Buses to the rescue

Frank Di Giacomo, Publisher
Posted on October 1, 2005

As the storm waters recede in the Katrina-battered Gulf Coast, we should not forget that the disaster's effects will linger for years. The physical destruction will eventually be repaired, but the emotional turmoil caused by the storm will not soon disappear.

Katrina’s impact on school transportation in the affected areas will not be known for several weeks, but photos of hundreds of buses buried up to their hoods in flood waters do not bode well.

The state of school bus maintenance facilities is also a concern. Infrastructure damage could be as crippling as the destruction of the rolling stock itself.

The economic damage to the region will, of course, run in the billions of dollars, making it even harder for the U.S. economy to keep its hard-earned momentum. Those of us who have avoided the calamities of the past several years should assist those who weren’t as fortunate.

Please help the relief effort in any way you can. A donation to the Red Cross would be a great start. Donating buses is also a worthy offering. When more is known about the status of the areas battered by the hurricane, the school transportation industry can play a significant role in assisting our brethren.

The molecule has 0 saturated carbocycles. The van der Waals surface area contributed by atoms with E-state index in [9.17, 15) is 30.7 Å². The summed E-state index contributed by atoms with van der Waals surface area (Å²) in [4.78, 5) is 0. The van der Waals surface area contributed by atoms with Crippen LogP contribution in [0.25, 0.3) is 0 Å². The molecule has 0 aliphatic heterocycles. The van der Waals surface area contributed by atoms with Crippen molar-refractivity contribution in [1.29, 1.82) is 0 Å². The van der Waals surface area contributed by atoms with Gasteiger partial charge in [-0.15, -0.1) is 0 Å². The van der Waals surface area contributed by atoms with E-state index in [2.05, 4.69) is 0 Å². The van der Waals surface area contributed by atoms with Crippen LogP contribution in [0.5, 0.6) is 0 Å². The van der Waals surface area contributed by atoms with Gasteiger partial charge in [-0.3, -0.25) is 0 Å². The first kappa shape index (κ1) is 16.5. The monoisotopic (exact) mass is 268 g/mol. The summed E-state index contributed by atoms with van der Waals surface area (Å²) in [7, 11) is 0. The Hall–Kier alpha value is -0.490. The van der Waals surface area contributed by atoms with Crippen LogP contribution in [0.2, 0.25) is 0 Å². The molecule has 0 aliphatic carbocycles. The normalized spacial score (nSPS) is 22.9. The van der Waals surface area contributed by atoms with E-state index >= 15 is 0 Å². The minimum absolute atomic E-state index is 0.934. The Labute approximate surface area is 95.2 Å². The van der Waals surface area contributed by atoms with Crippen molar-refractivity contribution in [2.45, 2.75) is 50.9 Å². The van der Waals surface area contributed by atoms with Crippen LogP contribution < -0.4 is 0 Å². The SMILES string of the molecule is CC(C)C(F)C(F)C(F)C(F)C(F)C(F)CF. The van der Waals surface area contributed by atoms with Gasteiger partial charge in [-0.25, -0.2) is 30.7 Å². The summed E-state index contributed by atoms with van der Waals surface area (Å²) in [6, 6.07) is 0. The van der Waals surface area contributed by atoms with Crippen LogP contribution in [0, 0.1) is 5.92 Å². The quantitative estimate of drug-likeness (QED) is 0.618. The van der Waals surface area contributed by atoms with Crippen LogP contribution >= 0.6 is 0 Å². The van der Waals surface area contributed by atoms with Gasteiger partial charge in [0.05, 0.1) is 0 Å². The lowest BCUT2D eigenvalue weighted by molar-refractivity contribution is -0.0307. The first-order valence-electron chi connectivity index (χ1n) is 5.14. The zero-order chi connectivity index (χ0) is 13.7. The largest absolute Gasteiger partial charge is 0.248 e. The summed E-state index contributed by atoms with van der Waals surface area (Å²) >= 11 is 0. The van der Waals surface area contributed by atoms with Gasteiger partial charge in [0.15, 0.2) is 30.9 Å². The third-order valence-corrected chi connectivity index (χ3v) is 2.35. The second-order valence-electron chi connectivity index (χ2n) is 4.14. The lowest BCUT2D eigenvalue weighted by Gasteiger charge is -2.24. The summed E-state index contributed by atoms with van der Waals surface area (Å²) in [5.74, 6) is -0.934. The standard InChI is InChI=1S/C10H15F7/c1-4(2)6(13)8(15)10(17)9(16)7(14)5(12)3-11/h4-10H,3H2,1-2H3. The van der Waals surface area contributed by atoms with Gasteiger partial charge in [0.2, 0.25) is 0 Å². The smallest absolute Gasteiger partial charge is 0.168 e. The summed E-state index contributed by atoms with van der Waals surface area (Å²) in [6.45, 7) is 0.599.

Buses assisted evacuation
Of course, the school bus industry didn’t just sit on its hands in the days following the hurricane. Hundreds of school buses from different parts of the country were involved in the evacuation of distressed areas. I’m sure all of you watching the TV coverage saw the yellow buses picking up evacuees in New Orleans. It was a heartening sight. We all know how effective school buses are in daily transportation of schoolchildren; to see them used to ferry entire families to safety was gratifying.

Particularly inspirational was the tale of a school district in Colfax, La., that transported more than 500 evacuees from New Orleans to Dallas under extremely tough conditions, both for the drivers and their passengers. Some of the drivers had to be treated for heat exhaustion during the journey. The drivers and mechanics who participated in this relief effort asked that any reimbursement for their time be donated to local shelters and residents housing evacuees. The courage and generosity of these heroes is simply amazing.

Getting evacuees to school
Now, with hundreds of thousands of evacuees relocated to areas all over the United States, the school bus industry continues to lend a hand. Thousands of young evacuees are able to attend school because buses have been made available to meet their transportation needs. Whether they’re living with relatives or friends or in shelters, these children are continuing their education, many with the assistance of school buses.

In most cases, the Federal Emergency Management Agency will reimburse the transportation providers, but the compensation likely will not cover all the real expenses nor will it alleviate the additional stress that accompanies unexpected route changes and driver and equipment deployment. It’s hard enough to get through the first few weeks of school when everything’s going well; with the additional pressure of unexpected riders, the stress is off the scale.

Be assured, however, that few people in the school transportation community are complaining. More likely, they’re more than happy to assist these evacuees, many of whom lost everything in the hurricane.

Related Topics: weather

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